Over the past 10 to 20 years interior trends have been about timber or timber-effect floors. I’m guilty, I love floorboards. But in Victoria this can cause problems because it gets so cold. The ground temperature under your home plummets in winter and as you heat the house, cold damp air is drawn up through cracks in your floorboards. A concrete slab is better in this respect, but the concrete still acts like a big cooler under your floors. 

It’s easy to add a layer of insulation simply by laying out a rug on timber floors or tiles. In winter I’d be rolling out hallway runners, laying down lounge room rugs and even a large mat in the bathroom. Many people think carpets are old-fashioned, but a carpeted bedroom is so much cosier. 

Also consider blinds and curtains on your windows, as glass leaks heat which can end up costing you a fortune in heating. You might want to add thick layered curtains in winter and keep them drawn overnight. You’ll be surprised at the difference this makes to the temperature. 

Tradie’s tip: Sometimes it takes a few days of getting used to rugs on the floor if they’re new, so use tape to stick down the corners to stop initial curling, and watch your step. I’ve tripped over a new rug before, it’s easy to do.

Watch out for: Vacuum underneath your rugs twice a month to reduce the food supply for dust mites.

Install a carbon-monoxide detector 

If you have a gas heater or system at home you should also have a carbon-monoxide detector. Carbon monoxide is a by-product of burning natural gas. It has no smell or colour so can build up undetected to potentially fatal levels. It only takes a small blockage in your heating system or an uncalibrated burn rate to have devastating effects.  

Carbon monoxide is invisible, it’s not true that an off-coloured flame is a clue. The only way to safely detect if you have a leak is with a carbon monoxide detector. There are several options on the market, from portable devices to permanent installation similar to smoke alarms.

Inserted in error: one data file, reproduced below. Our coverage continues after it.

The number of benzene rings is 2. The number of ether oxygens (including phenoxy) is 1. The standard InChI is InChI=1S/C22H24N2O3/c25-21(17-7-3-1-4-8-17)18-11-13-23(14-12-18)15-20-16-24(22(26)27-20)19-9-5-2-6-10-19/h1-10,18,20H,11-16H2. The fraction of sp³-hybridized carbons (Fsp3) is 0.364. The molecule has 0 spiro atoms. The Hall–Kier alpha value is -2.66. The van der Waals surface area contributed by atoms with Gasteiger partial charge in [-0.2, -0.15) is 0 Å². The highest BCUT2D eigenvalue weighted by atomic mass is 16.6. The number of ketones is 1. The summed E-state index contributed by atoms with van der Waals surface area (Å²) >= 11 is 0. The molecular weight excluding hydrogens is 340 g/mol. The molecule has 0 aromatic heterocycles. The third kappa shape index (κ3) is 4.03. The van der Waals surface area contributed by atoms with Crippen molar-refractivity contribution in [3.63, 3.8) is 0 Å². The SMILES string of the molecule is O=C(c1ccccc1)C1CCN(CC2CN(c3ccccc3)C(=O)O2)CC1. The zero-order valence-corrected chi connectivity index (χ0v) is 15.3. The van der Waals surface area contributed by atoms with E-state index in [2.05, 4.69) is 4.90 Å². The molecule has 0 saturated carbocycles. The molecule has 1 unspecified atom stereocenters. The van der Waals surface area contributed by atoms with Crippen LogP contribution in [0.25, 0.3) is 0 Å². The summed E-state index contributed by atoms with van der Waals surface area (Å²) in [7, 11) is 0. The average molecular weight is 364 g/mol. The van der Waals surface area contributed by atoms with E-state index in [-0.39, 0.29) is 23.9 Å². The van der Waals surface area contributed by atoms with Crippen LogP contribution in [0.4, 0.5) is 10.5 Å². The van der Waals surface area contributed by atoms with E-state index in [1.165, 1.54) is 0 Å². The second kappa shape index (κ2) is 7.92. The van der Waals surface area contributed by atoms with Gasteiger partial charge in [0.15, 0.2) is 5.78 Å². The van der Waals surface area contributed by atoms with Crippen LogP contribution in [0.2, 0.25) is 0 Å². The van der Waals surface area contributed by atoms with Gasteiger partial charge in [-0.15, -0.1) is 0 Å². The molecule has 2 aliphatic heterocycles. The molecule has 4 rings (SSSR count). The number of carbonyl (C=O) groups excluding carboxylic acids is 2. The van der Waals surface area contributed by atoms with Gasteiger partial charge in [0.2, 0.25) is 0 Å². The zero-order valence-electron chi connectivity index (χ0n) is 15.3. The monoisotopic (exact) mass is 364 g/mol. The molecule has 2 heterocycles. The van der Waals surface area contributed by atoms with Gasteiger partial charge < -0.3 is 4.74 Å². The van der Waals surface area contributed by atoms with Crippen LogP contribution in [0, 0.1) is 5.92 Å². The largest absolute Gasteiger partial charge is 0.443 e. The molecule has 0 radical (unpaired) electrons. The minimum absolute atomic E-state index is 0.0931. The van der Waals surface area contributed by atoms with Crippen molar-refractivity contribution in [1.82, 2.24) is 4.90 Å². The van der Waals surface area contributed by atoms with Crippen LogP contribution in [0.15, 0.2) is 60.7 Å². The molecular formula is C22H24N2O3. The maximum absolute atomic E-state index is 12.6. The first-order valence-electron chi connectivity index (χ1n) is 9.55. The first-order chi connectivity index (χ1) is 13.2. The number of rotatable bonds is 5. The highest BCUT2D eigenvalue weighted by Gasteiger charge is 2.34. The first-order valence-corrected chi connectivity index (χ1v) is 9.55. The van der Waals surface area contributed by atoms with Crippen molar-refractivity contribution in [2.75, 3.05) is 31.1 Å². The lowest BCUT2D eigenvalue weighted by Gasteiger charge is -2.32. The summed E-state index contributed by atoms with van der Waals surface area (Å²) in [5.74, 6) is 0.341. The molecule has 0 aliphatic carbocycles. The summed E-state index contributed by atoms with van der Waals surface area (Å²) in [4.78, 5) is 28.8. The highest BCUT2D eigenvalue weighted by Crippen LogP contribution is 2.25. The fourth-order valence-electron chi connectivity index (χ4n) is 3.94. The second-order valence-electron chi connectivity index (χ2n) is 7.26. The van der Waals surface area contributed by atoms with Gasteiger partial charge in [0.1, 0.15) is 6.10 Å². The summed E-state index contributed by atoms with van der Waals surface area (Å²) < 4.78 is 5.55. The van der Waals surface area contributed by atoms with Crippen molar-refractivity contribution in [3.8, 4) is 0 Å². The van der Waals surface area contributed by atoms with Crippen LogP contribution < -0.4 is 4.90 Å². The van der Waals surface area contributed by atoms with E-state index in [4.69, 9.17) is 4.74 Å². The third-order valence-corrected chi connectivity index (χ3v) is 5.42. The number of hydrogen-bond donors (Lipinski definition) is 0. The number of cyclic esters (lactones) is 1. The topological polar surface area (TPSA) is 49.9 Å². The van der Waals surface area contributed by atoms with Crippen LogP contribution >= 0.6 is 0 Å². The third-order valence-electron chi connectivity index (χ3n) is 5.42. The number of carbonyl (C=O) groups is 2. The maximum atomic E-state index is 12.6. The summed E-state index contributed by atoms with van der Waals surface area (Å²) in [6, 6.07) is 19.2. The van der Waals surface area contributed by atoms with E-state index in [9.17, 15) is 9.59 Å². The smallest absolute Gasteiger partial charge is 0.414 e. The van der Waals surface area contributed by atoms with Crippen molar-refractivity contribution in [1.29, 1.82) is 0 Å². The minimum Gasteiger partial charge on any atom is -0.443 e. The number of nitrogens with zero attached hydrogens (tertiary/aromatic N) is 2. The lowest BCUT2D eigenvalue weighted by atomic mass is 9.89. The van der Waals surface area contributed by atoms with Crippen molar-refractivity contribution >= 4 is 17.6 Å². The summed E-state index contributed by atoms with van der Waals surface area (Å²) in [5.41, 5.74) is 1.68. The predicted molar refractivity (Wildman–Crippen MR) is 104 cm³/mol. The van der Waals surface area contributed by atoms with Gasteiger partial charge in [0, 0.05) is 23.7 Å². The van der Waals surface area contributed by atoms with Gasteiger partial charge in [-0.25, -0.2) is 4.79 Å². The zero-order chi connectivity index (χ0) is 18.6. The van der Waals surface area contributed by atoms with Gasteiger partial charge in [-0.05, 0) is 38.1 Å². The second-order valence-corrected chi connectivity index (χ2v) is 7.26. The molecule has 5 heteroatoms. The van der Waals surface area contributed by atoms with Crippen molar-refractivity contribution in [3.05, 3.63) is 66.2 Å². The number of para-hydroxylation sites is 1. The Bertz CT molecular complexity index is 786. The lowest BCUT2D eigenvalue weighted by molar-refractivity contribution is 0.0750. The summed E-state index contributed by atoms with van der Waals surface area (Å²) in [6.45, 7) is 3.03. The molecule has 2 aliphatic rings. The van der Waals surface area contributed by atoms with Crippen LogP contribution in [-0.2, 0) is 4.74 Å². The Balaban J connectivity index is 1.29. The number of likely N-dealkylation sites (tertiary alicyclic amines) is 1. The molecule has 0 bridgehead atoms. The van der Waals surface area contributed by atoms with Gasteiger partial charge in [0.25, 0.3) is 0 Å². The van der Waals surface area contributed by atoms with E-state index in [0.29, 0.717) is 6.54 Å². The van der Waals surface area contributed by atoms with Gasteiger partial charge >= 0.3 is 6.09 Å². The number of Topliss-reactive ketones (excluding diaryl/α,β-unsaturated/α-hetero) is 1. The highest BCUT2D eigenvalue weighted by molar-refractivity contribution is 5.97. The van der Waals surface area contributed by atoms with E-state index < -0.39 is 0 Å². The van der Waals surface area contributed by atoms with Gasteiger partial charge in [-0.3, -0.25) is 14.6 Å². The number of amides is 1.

Tradie’s tip: According to Safe Work Australia the maximum recommended exposure to carbon monoxide gas measured over an eight-hour period is 30 parts per million. If your home monitor shows anything over 25ppm for a prolonged time call in a licensed tester and have your gas appliances serviced. It’s worth doing this every year if you have an older gas heater. 

Watch out for: If you ever feel dizzy or nauseous while your gas heater is on, it could be a sign of carbon monoxide poisoning. Immediately turn off the heater, open all the windows and doors, and seek medical help.  

Man draught-proofing door seal
Man sitting on chair reading book
Man kneeling down to look at dehumidifier

Clean out your gutters 

This is a horrible job but it needs to be done. At this time of year, the build-up of autumn leaves and other debris can block your gutters and downpipes so when it rains, water run-off from your roof backwashes under the roof tiles and into your wall cavity and roof space. The result is damp, mould, structural damage, and, of course, a leaky roof.  

But before you race up that ladder keep in mind that falls from ladders are a leading cause of hospital admission – particularly if you’re over 50. So be sure to get some help to hold the ladder steady while you’re up there, and if you’re over 50, it might be worth paying someone else to do the dirty work for you.  

Tradie’s tip: Run high-pressure water from your hose down the guttering and gutter pipes to help blast them clear.  

Watch out for: Ladder safety. For extra stability, it’s quite easy to remove a roof tile and tie the top rung of a ladder to the roof rafter. Look out for leaf and debris build-up in your roof valleys too.